Thursday, December 10, 2009

Westpac’s Banana Republic

Interest rates are rising, unemployment is falling and the Westpac Bank is apparently selling banana smoothies. Today’s unemployment figures have unexpectedly shown an increase in fulltime jobs and a fall in overall unemployment, down from 5.8% to 5.7%. Yes, it is only a modest fall, but the crystal ball gazers were expecting any movement to be up not down. Even more significantly, this is the second time this year that the number has fallen against expectations. After peaking at 5.9% in July, the rate fell to 5.8% in August where it has remained steady until now, despite predictions of a peak around 6.5%.

So what happened to all the doom and gloom and predictions of unemployment reaching 8.5% or even higher? Does this second fall mean that the peak has passed and the recovery from the Global Financial Crisis is powering ahead? At the very least it is a positive sign for the Australian economy, and at the best it could well mean that we are actually on the way out of the woods that everybody seems to be so fond of talking about. Of course the risk of further international instability still means that we shouldn’t count chickens which have not yet hatched. What we can count on however is that we are likely to see more interest rate increases as a result.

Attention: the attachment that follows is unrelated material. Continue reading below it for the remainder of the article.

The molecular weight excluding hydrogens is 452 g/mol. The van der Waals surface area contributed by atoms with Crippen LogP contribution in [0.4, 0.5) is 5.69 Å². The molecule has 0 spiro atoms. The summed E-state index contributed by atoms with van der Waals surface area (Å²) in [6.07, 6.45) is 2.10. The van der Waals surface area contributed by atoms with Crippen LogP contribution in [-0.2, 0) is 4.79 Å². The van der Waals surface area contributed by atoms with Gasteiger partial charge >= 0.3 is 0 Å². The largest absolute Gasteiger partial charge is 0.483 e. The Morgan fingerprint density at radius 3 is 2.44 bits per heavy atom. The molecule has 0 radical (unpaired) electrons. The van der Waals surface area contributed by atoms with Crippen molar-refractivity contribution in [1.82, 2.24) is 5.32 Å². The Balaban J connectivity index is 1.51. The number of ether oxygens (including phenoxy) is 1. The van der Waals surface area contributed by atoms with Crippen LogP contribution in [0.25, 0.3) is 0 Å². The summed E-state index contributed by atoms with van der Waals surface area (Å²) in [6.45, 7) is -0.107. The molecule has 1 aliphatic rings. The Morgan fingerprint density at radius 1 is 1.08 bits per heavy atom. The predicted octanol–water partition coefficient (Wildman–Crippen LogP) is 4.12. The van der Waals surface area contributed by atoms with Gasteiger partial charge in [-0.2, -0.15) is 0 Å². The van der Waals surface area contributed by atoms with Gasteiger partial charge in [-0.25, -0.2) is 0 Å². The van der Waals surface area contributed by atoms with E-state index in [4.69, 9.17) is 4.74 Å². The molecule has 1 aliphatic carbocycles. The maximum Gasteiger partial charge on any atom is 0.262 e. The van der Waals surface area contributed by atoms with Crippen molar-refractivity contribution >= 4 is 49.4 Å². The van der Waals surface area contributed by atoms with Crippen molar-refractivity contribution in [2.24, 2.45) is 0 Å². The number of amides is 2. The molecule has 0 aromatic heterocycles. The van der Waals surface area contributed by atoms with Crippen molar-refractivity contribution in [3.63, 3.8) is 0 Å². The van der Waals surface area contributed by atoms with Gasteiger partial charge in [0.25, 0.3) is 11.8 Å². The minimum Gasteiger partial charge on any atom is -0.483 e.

Meanwhile, the happy folk at Westpac have been busy explaining themselves after increasing mortgage rates by 20 basis points more than the official rate increase. Princess Gail Kelly seems to think it has something to do with the price of bananas, although how the price of bananas can affect interest rates is something I haven’t quite figured out yet. Perhaps it has something to do with the banana republic economy Paul Keating warned us about years ago, or perhaps Westpac executives just think of their customers as monkeys.

Either way, this will not be the end of it. As the recovery continues, official rates will rise further and banks including Westpac will continue to increase their rates too. Never mind that rates are still considerably lower than they were before the crisis hit, there will still be complaints every time they go up over the next twelve months. But given the severity of the public backlash against Westpac this time, I wonder if they will be quite so enthusiastic about leading the way to higher rates next time around.

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